How bad are kit lenses?

Discussion in 'Photography Equipment & Products' started by Vinny, Mar 21, 2010.

  1. Vinny

    Vinny TPF Noob!

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    I ventured into my first photography store in 30 years was showed a DSLR and was told that basically all the cameras come with a 18-55mm (or there abouts) zoom kit lens. I'm also interested in getting a longer zoom, Pentax has a 70 to 300mm, it looks as though the major players have this as well - again these are kit lenses.

    How bad optically are they? For me, an amateur not looking to make money on it - are they that bad? When I bought my camera years ago I settled on Vivtar lenses because they were decent and cost about 1/3 of what Nikon lenses were.

    I go onto the internet to research the lenses and it seems that whatever I look at the reviewer have bad things to say about them. I looked at Nikon mostly but 18-55, 55-200, 70-300, 18-200 all have "issues". I understand that a $200 lens should not be as good as a $1600 lens but are they a waste of money?

    I would like to hear from all camera people not just Nikon people. Thanks in advance for any in-site.
     
  2. ann

    ann No longer a newbie, moving up!

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    the best thing for you to do , imho , is to take a camera your interested and have the dealer put on the kit lens. Buy a memory card, or bring one along if you can borrow one from a friend (be sure it fits thecamera your interested in)
    Take a series of photos using the lens at the posted lens points at the full f stops.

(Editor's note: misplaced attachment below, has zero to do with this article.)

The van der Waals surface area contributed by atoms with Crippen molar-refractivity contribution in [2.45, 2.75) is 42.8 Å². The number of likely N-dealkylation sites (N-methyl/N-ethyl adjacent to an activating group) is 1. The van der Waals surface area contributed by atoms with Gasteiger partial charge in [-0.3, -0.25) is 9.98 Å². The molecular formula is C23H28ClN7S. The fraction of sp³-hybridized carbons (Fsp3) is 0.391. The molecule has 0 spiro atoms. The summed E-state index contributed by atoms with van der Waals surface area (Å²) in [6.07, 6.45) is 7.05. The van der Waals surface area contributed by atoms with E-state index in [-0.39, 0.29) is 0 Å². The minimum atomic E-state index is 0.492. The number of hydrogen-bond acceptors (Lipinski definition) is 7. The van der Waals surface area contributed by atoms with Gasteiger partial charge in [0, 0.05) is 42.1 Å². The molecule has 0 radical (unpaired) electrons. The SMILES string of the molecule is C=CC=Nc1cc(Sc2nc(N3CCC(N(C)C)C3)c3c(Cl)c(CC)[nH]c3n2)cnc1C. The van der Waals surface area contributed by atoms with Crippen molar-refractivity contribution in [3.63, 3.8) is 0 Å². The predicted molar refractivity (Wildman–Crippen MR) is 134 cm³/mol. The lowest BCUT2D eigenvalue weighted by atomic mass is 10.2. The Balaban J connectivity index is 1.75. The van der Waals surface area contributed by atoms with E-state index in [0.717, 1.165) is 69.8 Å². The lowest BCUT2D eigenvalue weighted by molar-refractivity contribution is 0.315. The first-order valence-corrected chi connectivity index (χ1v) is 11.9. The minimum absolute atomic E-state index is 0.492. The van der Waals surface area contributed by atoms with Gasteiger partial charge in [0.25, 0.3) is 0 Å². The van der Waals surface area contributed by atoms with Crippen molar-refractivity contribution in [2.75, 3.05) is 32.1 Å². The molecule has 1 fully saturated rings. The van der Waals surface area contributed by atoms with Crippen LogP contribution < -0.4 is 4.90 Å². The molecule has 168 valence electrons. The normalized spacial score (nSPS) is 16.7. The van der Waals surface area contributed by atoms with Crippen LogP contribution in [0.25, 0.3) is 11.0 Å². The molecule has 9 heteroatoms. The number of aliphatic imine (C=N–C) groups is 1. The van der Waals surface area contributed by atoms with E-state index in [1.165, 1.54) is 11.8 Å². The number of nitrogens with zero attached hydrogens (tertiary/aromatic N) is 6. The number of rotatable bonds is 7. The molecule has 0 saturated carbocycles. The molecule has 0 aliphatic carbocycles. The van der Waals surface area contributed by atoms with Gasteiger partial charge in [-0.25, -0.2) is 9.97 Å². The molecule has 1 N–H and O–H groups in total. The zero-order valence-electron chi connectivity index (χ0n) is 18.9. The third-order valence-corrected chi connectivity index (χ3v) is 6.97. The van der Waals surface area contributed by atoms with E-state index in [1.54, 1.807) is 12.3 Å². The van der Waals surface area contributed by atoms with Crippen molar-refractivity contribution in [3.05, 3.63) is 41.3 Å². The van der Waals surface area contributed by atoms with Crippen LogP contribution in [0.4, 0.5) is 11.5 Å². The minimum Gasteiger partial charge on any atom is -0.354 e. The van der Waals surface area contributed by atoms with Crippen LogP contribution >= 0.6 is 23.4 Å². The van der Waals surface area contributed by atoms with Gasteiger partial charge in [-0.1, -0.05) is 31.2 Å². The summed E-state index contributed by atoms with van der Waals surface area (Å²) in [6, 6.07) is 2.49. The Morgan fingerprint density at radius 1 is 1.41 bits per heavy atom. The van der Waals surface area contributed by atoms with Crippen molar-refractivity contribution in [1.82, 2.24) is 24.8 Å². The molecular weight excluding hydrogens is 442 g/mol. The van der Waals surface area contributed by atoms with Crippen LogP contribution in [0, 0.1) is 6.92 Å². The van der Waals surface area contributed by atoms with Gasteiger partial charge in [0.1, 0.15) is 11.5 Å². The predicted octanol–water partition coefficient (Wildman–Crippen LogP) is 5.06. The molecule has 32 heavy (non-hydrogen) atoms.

Then ask them to put on the "pro" lens and do the same thing.

    Go home, put the images up on your computer and start veiwing the files , compare the 18mm 2.8 against the "pro" lens same range and you will have your answer

    only you can decide , if you see a differnce you have your answer and if you don't you still have your answer.

    There is no perfect lens and there are thousands of opionions out in cyber land, including some made by "names" that have never even touched the lens
     
  3. Formatted

    Formatted TPF Noob!

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    The 18-55 is actually not half bad...
     
  4. benhasajeep

    benhasajeep TPF Noob!

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    Almost all the lower priced lenses are very useable. I have a bag full of Nikon's finest in lens offerings. And yet I still have "kit" lenses that I use with my work traveling camera. And although sometimes I do run into their limits. They work just fine for me when I am traveling for work. They are just fine for a very large amount of photo work. I don't want to take my expensive equipment with me in my work travels. So, I bought the cheapest camera and body I could to reduce my risk if they are stolen or broken. D40X w/ 18-55 vr, and just got a really good deal on a 55-200 vr so I bought it to add to my travel bag.